Of all Australia’s states, it would probably be safe to say that Tasmania is a destination with the most distinct seasons. From balmy summers by the beach to cold winters in the highlands and the freshness of spring, the seasons in Tasmania makes it a place that is easy to want to experience a favourite place in another season. In Tasmania, autumn is the time of year when beaches glow in golden light and orchards are filled with fresh harvests. Visit a garden or a national park and let your eyes soak up nature’s awesome palette. If you haven’t experienced autumn, here are 10 things to do in autumn in Tasmania.
1-Turning of the Fagus – Autumn in Tasmania
Watching the Fagus trees leaves change colour in autumn is uniquely Tasmanian tradition. Autumn is indeed a spectacular time of year to visit Tasmania.
The landscape of dusty reds, burnt oranges and bright golds is awe-inspiring. It’s a dream time for bush walkers and photographers who flock to Mount Field National Park and Cradle Mountain National Park.
Autumn in Tasmania offers plenty of activities in the mountainous regions. Walks at Cradle Mountain suit all levels, from beginners to experienced hikers, and horse riding is also popular.
Another great spot to see autumn colours is Mount Field National Park, which is about a one-hour drive from Hobart and home to Russell Falls and Lake Dobson.
2- Visit The Derwent Valley
The towns of the Derwent Valley, near Hobart, are especially pretty in autumn. Settlers brought many trees from the northern hemisphere to this region.
The third oldest settlement in Tasmania, New Norfolk, was established by evacuees from the abandoned prison on Norfolk Island in 1807.
New Norfolk’s historic buildings look particularly picturesque in autumn. The town’s traditional village square is one of the few left in the country. Located on the Derwent River and surrounded by pretty rural scenery, New Norfolk’s produces most of the hops for Australian breweries.
The Derwent Valley Autumn Festival is a celebration with bands, dancers, singers and choirs. There are stalls with local food, beer and wine. The best thing about it is it’s in autumn when the oaks, elms, willows and poplars are ablaze with colour.
3- Royal Tasmanian Botanical Garden
If you’re visiting Hobart in autumn, it’s worth spending time in the Royal Tasmanian Botanical Garden. Located on the Queens Domain next to Government House, the 14ha garden was established in 1818. It’s two kilometres from Hobart’s CBD.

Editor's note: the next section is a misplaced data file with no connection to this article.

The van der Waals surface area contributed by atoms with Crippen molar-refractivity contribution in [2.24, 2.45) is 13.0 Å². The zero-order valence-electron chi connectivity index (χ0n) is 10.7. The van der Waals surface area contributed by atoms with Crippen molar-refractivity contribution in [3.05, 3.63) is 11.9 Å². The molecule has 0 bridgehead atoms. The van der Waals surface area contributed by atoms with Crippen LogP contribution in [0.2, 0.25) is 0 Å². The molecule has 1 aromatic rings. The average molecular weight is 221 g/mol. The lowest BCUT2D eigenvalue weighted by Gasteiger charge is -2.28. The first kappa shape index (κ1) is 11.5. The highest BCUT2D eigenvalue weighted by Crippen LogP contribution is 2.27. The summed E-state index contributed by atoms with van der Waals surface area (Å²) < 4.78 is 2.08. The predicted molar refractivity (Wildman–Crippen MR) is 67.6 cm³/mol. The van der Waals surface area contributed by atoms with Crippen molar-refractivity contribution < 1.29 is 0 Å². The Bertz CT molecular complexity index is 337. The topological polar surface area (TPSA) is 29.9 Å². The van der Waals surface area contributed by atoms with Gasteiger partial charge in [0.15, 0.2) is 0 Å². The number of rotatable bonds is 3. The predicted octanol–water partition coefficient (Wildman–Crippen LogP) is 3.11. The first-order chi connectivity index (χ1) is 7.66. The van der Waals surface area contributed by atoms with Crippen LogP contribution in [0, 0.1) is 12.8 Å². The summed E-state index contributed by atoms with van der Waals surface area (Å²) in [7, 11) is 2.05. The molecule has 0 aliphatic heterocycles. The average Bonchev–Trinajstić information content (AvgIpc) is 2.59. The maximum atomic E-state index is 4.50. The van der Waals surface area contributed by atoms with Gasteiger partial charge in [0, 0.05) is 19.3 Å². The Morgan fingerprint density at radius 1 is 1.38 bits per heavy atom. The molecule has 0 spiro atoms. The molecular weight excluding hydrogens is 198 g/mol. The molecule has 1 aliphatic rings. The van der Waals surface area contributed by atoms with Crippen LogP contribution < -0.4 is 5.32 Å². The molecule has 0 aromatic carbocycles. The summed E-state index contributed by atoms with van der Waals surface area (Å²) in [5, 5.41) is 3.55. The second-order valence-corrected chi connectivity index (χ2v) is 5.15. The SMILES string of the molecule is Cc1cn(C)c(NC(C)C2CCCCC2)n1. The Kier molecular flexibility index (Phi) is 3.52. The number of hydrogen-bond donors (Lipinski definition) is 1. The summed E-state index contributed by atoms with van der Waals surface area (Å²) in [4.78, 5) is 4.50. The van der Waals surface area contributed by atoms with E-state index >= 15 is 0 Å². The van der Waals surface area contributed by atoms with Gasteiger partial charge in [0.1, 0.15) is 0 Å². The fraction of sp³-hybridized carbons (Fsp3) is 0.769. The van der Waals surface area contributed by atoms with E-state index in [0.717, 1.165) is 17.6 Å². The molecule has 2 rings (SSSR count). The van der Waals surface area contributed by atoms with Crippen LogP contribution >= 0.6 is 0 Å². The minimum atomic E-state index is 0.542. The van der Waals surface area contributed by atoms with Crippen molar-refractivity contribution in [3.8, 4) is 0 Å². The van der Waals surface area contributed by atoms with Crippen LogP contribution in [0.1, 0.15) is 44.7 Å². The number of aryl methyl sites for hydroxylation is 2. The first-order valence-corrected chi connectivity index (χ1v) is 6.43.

The Japanese garden is particularly lovely in autumn. Designed by a Japanese garden landscape architect from Yaizu, Japan, Hobart’s sister city, the garden is a popular spot for weddings. It’s also a tranquil place for a quiet moment.
4- Visit a Tasmanian winery
Autumn in Tasmania is an inspiring time to visit a winery or two or three.
Tasmania produces award-winning Pinot Noir and sparkling wines. And a range of cool-climate wines – Riesling, Chardonnay, Sauvignon Blanc, Cabernet Sauvignon, Pinot Gris, and Gewurztraminer.
There are wine regions close to Launceston and Hobart; the Tamar Valley in the north and Pipers River in the east. The Derwent, Coal River and Huon Valleys are all an easy drive from Hobart.
Historic, food, wine and autumn leaves combine to offer a charming holiday in this heritage town. Richmond in the Coal River Valley has oodles of charm, with beautiful Georgian historic buildings and convict history. In the 1820’s, Richmond linked Hobart with Port Arthur.
These days, the old stone buildings are home to galleries, cafes and boutiques. It’s a touch of Europe in the Southern Hemisphere.
6- International Mural Fest
A mural fest in Tasmania? You’d be surprised to discover the street artists in Sheffield, in Tasmania’s North West, have been painting the town since 1986.
There are 60 murals in Sheffield and the International Mural Fest attracts some of the world’s top mural specialists.
Nine artists will compete in a mural painting competition between Easter Sunday and the following Saturday.
It’s a spectacular show, with each artist painting a 2.1m x 4.8m mural. Each year, there’s theme, such as ‘Windows of Our Dreams’ and “Our Wonderful World”. But if you can’t make it to the live even, those murals will be there all year.
7- Targa Tasmania
Autumn in Tasmania is an exciting time with Targa Tasmania, when spectators line the roads and cheer for the rally drivers.
The five-leg race from George Town to Hobart attracts some of the world’s best tarmac rally drivers. Tasmania’s circuit has some of the most challenging tarmac road routes in the country.
The organisers picked one of the most visually appealing times of the year for the racers to hit the road.
8- Port Arthur
Port Arthur’s trees and flowers are a link to the convicts who prepared the soil and planted the seeds 150 years ago.
The plants lit up the lives of the convicts who had a tough time in this isolated colonial prison. Easter is a great time to visit Port Arthur, as there are plays and events that re-enact the past.
Another historic town, Ross, is a short drive from Launceston. The Ross Bridge was completed in 1836 and is a work of art. The third oldest sandstone bridge in Australia has Celtic-inspired carvings with symbols, flora, fauna and faces.
Besides being a garrison town, Ross was also a coach horse change, livestock market and agricultural centre.
10- The Spiegeltent
The curiously named Spiegeltent is a travelling tent built from wood, canvas, glass and mirrors. The concept started in Belgium in the late 1800’s. Performances in the tent are a mesmerising mix of acrobatics, cabaret and dance.
It’s part of the Tasmanian International Arts Festival and is one of a few Spiegeltents touring the world.
Autumn in Tasmania goes from 1 March to 31 May.
How about visiting Tasmania in winter? Here are some ideas.
Launceston is a central point within driving distance of Tasmania’s north. For more things to do around Launceston read this.